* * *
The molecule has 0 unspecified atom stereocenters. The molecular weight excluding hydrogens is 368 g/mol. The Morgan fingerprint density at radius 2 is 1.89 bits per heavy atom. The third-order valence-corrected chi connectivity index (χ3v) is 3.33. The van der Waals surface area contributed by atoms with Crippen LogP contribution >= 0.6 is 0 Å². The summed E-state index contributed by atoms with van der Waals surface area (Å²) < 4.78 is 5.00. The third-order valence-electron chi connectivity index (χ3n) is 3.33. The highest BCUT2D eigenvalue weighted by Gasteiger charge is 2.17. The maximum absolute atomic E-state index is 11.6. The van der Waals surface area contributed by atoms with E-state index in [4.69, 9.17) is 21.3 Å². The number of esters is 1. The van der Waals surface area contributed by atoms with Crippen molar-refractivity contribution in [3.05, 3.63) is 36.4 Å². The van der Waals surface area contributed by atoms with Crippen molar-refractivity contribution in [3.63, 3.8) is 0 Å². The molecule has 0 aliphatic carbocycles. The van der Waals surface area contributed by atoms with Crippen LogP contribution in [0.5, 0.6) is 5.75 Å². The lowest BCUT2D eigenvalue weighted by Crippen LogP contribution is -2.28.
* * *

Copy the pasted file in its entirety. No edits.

The molecule has 0 unspecified atom stereocenters. The molecular weight excluding hydrogens is 368 g/mol. The Morgan fingerprint density at radius 2 is 1.89 bits per heavy atom. The third-order valence-corrected chi connectivity index (χ3v) is 3.33. The van der Waals surface area contributed by atoms with Crippen LogP contribution >= 0.6 is 0 Å². The summed E-state index contributed by atoms with van der Waals surface area (Å²) < 4.78 is 5.00. The third-order valence-electron chi connectivity index (χ3n) is 3.33. The highest BCUT2D eigenvalue weighted by Gasteiger charge is 2.17. The maximum absolute atomic E-state index is 11.6. The van der Waals surface area contributed by atoms with E-state index in [4.69, 9.17) is 21.3 Å². The number of esters is 1. The van der Waals surface area contributed by atoms with Crippen molar-refractivity contribution in [3.05, 3.63) is 36.4 Å². The van der Waals surface area contributed by atoms with Crippen molar-refractivity contribution in [3.63, 3.8) is 0 Å². The molecule has 0 aliphatic carbocycles. The van der Waals surface area contributed by atoms with Crippen LogP contribution in [0.5, 0.6) is 5.75 Å². The lowest BCUT2D eigenvalue weighted by Crippen LogP contribution is -2.28.